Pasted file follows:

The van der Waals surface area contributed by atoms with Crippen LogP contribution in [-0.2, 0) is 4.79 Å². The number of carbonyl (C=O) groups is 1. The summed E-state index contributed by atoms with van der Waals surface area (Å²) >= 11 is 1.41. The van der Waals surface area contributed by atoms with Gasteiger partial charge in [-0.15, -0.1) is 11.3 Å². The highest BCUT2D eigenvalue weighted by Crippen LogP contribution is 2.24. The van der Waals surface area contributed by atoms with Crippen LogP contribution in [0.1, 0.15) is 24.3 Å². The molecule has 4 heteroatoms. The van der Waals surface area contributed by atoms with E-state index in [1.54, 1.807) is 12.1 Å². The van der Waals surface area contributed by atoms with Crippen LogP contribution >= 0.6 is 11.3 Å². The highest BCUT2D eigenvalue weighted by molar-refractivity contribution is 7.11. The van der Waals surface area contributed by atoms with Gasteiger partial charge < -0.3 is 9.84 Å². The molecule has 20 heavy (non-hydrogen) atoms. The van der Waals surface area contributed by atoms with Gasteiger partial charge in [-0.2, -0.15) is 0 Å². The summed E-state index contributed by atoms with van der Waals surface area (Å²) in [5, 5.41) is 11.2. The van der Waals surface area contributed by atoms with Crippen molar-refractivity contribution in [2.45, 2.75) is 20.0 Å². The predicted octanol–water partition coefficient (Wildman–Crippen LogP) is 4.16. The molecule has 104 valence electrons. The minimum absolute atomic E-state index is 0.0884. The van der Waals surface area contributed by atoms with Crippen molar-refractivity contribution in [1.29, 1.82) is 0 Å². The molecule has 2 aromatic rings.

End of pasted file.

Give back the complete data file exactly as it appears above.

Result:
The van der Waals surface area contributed by atoms with Crippen LogP contribution in [-0.2, 0) is 4.79 Å². The number of carbonyl (C=O) groups is 1. The summed E-state index contributed by atoms with van der Waals surface area (Å²) >= 11 is 1.41. The van der Waals surface area contributed by atoms with Gasteiger partial charge in [-0.15, -0.1) is 11.3 Å². The highest BCUT2D eigenvalue weighted by Crippen LogP contribution is 2.24. The van der Waals surface area contributed by atoms with Crippen LogP contribution in [0.1, 0.15) is 24.3 Å². The molecule has 4 heteroatoms. The van der Waals surface area contributed by atoms with E-state index in [1.54, 1.807) is 12.1 Å². The van der Waals surface area contributed by atoms with Crippen LogP contribution >= 0.6 is 11.3 Å². The highest BCUT2D eigenvalue weighted by molar-refractivity contribution is 7.11. The van der Waals surface area contributed by atoms with Gasteiger partial charge < -0.3 is 9.84 Å². The molecule has 20 heavy (non-hydrogen) atoms. The van der Waals surface area contributed by atoms with Gasteiger partial charge in [-0.2, -0.15) is 0 Å². The summed E-state index contributed by atoms with van der Waals surface area (Å²) in [5, 5.41) is 11.2. The van der Waals surface area contributed by atoms with Crippen molar-refractivity contribution in [2.45, 2.75) is 20.0 Å². The predicted octanol–water partition coefficient (Wildman–Crippen LogP) is 4.16. The molecule has 104 valence electrons. The minimum absolute atomic E-state index is 0.0884. The van der Waals surface area contributed by atoms with Crippen molar-refractivity contribution in [1.29, 1.82) is 0 Å². The molecule has 2 aromatic rings.